electric chair laser chair for execution by Warden Jan-Michael Vincent, he — regardless of the plethora of highly-trained, lazer pistol and rifle-packing guards (even more useless than Star Trek: TOS “red shirts”) — breaks out of the run down and abandoned dairy processing factory (in 2019: After the Fall of New York, Eurac headquarters was, in fact, an abandoned, Rome yogurt factor) and steals a spaceship (models shot in-camera that are the most impressive aspect of the movie) that subsequently crashlands on Earth via cost-effective plate-process shots.
And that’s when the set P.A notes today’s call sheet tells him John Phillip Law arrives on set. John is Ward Armstrong, the local forest ranger who springs into action to protect a gaggle of actors from the Ed Wood Institute of Washed Up Porn Actors (there’s no proof any of them did actual porn flicks, but by the “skill” of their “acting” . . . ) who are the obligatory-obnoxious college kids (these idiots are “law students”?) who ran over Kol with their camping RV.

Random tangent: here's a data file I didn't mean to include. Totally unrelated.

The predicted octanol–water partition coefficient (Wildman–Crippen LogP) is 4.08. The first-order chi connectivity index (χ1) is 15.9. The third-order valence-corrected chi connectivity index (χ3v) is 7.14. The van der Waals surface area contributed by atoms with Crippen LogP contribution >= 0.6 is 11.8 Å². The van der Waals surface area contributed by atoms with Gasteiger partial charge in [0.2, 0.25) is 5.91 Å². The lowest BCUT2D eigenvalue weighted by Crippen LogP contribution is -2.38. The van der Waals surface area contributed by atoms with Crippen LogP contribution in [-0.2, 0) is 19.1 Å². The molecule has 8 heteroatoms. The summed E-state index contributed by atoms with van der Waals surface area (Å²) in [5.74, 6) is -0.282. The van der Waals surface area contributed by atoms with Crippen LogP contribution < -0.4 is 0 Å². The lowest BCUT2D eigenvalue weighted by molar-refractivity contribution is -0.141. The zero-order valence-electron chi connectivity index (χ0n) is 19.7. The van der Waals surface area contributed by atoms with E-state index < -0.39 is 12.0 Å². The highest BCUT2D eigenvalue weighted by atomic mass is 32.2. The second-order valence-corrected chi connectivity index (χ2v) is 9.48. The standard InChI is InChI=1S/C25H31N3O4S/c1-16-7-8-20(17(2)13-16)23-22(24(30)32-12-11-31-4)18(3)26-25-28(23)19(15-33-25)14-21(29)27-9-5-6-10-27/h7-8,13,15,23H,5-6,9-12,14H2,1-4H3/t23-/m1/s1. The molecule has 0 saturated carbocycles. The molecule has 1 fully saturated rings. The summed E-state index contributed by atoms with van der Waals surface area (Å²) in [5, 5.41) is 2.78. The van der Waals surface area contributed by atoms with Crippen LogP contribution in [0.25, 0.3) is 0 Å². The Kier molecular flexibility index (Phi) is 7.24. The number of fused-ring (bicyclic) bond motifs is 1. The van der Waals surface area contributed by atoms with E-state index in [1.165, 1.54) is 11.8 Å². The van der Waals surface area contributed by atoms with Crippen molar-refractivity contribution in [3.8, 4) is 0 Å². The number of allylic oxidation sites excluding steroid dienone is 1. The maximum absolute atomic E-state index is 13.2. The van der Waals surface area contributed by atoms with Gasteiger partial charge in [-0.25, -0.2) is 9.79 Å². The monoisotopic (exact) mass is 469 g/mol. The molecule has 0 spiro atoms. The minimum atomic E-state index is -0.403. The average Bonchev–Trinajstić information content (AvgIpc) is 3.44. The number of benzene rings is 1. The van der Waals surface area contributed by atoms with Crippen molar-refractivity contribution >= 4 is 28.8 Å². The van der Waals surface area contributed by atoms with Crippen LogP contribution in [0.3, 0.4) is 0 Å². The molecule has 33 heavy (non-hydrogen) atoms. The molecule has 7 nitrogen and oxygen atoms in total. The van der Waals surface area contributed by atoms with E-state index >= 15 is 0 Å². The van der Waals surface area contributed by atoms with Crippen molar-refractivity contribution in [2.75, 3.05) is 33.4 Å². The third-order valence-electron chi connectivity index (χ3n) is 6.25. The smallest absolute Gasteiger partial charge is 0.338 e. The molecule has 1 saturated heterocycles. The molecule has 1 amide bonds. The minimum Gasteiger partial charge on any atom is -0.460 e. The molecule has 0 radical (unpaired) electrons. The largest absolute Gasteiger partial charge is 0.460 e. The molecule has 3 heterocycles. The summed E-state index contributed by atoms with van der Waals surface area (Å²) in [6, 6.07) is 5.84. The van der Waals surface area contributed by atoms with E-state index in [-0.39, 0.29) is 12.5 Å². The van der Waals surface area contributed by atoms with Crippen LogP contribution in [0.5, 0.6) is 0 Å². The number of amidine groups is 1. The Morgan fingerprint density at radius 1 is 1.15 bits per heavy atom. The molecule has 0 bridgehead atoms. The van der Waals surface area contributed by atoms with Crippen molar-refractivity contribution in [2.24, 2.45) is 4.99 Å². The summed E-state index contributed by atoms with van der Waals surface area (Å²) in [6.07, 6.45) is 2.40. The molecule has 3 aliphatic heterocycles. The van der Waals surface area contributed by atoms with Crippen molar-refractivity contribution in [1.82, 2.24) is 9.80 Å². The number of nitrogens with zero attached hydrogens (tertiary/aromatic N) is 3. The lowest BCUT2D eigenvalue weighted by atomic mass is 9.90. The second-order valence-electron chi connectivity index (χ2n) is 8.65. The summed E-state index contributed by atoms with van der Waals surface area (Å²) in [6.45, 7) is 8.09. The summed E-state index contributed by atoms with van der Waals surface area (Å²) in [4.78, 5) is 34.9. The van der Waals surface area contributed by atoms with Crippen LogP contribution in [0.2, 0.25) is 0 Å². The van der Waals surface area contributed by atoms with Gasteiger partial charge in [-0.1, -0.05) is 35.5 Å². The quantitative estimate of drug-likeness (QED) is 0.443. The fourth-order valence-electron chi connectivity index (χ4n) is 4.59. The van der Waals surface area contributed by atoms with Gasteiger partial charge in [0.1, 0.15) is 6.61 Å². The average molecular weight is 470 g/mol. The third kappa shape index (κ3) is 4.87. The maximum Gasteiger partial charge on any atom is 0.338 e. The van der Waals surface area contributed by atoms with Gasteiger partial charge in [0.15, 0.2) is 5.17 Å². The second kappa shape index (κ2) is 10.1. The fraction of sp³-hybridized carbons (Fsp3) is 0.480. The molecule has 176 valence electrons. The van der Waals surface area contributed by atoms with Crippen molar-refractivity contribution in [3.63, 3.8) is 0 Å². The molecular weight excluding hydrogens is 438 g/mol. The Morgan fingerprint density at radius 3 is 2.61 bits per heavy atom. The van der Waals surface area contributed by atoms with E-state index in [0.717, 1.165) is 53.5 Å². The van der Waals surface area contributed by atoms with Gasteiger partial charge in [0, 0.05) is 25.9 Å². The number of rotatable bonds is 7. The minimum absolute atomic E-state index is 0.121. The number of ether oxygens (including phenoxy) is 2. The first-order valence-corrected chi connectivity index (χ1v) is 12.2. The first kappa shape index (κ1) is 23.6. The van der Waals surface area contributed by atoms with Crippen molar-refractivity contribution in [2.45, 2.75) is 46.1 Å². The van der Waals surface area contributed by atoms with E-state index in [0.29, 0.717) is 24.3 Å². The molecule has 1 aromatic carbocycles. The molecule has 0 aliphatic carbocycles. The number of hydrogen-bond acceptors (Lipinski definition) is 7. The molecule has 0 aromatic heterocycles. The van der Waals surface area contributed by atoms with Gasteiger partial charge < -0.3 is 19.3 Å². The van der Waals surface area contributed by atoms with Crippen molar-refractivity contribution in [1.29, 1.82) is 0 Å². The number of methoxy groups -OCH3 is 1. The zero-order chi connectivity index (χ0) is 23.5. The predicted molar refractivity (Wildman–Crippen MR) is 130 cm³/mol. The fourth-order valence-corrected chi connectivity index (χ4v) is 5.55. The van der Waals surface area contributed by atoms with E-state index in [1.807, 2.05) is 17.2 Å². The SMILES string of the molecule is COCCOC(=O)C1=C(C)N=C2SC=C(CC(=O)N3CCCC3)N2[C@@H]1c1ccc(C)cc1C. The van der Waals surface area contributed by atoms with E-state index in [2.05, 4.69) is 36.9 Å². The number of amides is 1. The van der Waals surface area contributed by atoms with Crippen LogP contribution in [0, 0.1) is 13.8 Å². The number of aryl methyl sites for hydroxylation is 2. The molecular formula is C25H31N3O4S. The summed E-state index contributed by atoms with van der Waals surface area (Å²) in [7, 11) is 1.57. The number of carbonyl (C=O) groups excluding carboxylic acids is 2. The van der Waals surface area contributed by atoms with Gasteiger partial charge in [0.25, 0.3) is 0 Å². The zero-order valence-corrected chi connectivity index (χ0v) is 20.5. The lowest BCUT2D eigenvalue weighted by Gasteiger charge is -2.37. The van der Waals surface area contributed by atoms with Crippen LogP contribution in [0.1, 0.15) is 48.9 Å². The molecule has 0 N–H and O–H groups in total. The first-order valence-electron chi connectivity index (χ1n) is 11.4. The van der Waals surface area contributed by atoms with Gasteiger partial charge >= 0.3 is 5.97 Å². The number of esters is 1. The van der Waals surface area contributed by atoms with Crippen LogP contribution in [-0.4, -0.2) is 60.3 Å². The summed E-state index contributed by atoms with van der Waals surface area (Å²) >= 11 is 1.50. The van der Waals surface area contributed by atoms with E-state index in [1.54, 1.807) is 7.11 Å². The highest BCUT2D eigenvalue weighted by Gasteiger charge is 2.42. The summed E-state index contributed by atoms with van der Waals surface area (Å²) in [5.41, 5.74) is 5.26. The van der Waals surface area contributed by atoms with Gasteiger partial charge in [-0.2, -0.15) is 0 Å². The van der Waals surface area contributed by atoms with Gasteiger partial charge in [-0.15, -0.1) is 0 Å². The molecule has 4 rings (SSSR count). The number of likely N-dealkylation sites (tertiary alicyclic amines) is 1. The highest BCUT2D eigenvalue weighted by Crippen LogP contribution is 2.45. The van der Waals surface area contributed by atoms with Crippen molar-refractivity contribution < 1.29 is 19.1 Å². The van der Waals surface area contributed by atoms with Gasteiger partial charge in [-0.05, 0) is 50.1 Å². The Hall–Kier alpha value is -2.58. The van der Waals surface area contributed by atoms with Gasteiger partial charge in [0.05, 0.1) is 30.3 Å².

“Hey, wait a minute. Isn’t that what happened in 1987’s The Falling?” (Its available on a Shout! Factory Blu-ray under its alternate Alien Predator title.)
Uh, sort of. But you’re right: that had college kids in a camper running afoul of an alien.
Anyway, that’s when the set P.A notes today’s call sheet tells him American bodybuilder Teegan Clive (the post-apoc romp Interzone) arrives on set. She’s the Amazonian
Terminator “Alienator” that silently starts blasting away with her arm laser and will retrieve Kol — who (plot twist) is not a criminal, but a political prisoner — at any cost.